purple heart plant

How to Plant, Grow, and Care for Purple Heart (Tradescantia Pallida)

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So, you’ve stumbled upon those beautiful, vibrant purple plants that someone called “Purple Hearts.” The small pink flowers caught your eye, and you absolutely adore the leaves’ coloration. You’d love to learn how to grow it yourself because you think it’ll make a great addition to your garden.

Great news! We know all about those gorgeous plants and can give you all the info you need to grow it yourself. These plants are called “Tradescantia pallida” – a plant native to Northeast Mexico.

We understand that, as a gardener, your number one priority is being out on the dirt trimming and tending to your plants. So, to make life simpler and help you add these to your garden, we’ve created a compilation of all the things you need to know about Tradescantia pallida

Take a look and learn how to grow, plant, and care for purple hearts correctly.

What is a Purple Heart Plant?

Purple heart, purple spiderwort, purple queen plant, wandering jew purple heart, and sometimes “Moses-in-the-basket” refer to Tradescantia pallida. 

tradescantia pallida

The plant is native to the Tamaulipas and Yucatan regions of Mexico and is characterized by dark purple stems with leaves that grow up to 7” long. Pale hairs cover the top side of the leaves, giving them a fuzzy texture. These plants grow in USDA zones 8-11, making them quite the hardy plant.

Despite their hardiness, these plants have fragile stems that bend over easily. Purple queen plants usually die down onto the ground during the winter and perk back up once spring returns. Their bloom produces small light pink flowers that grow from the ends of the stems in a trinity of pedals, each ½” wide. It’s theorized that the name “Purple Heart” comes from the shape of this flower.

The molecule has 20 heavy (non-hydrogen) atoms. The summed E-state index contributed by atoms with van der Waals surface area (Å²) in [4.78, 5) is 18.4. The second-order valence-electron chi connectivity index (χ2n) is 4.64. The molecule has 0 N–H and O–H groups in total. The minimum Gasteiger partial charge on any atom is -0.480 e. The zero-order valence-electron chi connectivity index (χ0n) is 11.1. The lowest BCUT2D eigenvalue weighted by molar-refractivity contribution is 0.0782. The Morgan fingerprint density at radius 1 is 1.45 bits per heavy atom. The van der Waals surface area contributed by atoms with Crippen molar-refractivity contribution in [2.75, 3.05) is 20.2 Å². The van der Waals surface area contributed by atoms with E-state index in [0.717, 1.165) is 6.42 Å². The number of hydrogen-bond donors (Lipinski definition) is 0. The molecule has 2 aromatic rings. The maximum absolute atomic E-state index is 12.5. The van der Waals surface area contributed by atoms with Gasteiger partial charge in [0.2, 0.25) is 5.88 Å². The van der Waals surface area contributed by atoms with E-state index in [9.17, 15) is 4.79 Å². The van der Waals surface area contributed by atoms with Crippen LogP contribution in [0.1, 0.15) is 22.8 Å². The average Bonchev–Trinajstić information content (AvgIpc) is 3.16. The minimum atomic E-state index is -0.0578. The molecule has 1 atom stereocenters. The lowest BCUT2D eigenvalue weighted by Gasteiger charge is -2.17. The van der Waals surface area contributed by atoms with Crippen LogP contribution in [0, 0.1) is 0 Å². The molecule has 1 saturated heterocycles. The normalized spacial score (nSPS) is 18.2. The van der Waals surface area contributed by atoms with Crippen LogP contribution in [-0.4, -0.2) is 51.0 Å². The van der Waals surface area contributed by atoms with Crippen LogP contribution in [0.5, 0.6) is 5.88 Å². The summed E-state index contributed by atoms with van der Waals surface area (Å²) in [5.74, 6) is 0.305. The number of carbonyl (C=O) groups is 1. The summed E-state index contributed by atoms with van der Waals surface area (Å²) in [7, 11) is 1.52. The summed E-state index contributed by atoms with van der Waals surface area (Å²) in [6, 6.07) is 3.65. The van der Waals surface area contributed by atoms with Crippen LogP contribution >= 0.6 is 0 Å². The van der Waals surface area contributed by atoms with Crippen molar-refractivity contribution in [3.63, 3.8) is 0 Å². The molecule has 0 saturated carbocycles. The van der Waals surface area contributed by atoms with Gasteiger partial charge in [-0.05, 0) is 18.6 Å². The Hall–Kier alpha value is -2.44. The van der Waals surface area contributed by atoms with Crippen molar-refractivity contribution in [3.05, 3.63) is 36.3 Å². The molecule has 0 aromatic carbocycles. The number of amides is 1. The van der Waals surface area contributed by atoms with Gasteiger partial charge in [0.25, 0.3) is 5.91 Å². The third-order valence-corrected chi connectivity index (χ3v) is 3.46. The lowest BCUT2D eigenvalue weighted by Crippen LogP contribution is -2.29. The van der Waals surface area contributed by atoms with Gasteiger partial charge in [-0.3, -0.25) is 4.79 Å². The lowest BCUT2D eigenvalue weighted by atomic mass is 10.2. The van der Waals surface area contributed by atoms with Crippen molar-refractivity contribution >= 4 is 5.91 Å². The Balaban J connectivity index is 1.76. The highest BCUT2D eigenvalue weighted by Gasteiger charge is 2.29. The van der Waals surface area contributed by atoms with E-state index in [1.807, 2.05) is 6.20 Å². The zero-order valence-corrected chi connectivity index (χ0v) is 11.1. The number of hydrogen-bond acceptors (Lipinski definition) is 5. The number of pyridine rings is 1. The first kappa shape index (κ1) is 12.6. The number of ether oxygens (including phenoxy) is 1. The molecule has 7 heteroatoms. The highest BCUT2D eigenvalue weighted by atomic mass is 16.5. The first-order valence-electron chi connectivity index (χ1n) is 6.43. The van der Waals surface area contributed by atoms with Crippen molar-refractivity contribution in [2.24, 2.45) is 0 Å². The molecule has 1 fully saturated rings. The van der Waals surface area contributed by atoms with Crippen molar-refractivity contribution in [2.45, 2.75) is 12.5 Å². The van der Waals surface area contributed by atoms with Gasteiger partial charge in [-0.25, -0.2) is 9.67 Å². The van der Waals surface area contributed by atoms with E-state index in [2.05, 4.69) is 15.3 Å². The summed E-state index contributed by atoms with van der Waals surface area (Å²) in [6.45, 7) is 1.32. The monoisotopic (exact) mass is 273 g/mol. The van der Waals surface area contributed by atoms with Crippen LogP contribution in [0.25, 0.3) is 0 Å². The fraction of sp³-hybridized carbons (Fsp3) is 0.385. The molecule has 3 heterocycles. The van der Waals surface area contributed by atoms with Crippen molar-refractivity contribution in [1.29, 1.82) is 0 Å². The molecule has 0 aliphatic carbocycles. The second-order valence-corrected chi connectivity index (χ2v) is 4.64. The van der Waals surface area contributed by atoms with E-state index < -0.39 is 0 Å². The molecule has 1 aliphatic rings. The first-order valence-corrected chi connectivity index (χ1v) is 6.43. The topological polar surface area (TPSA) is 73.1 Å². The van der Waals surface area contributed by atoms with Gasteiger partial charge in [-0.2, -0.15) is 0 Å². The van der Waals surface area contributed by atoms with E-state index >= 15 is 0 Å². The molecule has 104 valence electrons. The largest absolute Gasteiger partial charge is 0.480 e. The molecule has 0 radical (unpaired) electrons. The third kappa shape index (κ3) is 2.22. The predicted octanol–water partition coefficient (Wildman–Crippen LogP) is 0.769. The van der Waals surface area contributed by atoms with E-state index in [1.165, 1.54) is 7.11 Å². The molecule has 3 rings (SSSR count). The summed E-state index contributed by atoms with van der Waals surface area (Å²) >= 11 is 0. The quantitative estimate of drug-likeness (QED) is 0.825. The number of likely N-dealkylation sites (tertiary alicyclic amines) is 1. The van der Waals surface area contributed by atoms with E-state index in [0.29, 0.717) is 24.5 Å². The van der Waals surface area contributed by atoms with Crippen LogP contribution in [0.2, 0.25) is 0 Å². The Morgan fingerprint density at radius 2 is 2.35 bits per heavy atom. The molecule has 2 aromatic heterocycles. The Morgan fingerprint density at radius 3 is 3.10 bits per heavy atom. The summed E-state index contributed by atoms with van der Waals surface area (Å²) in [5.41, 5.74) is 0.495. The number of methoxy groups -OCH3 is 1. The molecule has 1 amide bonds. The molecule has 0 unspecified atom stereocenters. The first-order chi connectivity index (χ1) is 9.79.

Tradescantia refers to all American plants with flowers that have three pedals, usually the tender kinds grown as trailers and houseplants. The second name, Pallida, comes from the Latin word for “pale,” which helps describe the original form of T. pallida. However, this blog discusses the more common cultivar widely sold in the foliage market.

Purple heart plants make great additions to your gardens as a groundcover, borders, and edging plants. These lovely specimens also serve as attractive indoor plants when in containers or cascading baskets. T. pallida can even fit well in your rock garden.

purple spiderwort

Types of Tradescantia Pallida

Three common variations of the Tradescantia pallida plant exist today, but there are also other hybrids and variegates this compilation doesn’t include. The types of T. pallida we discuss are commercially sold for their gorgeous appearances, though, so we’ll only focus on these for your convenience.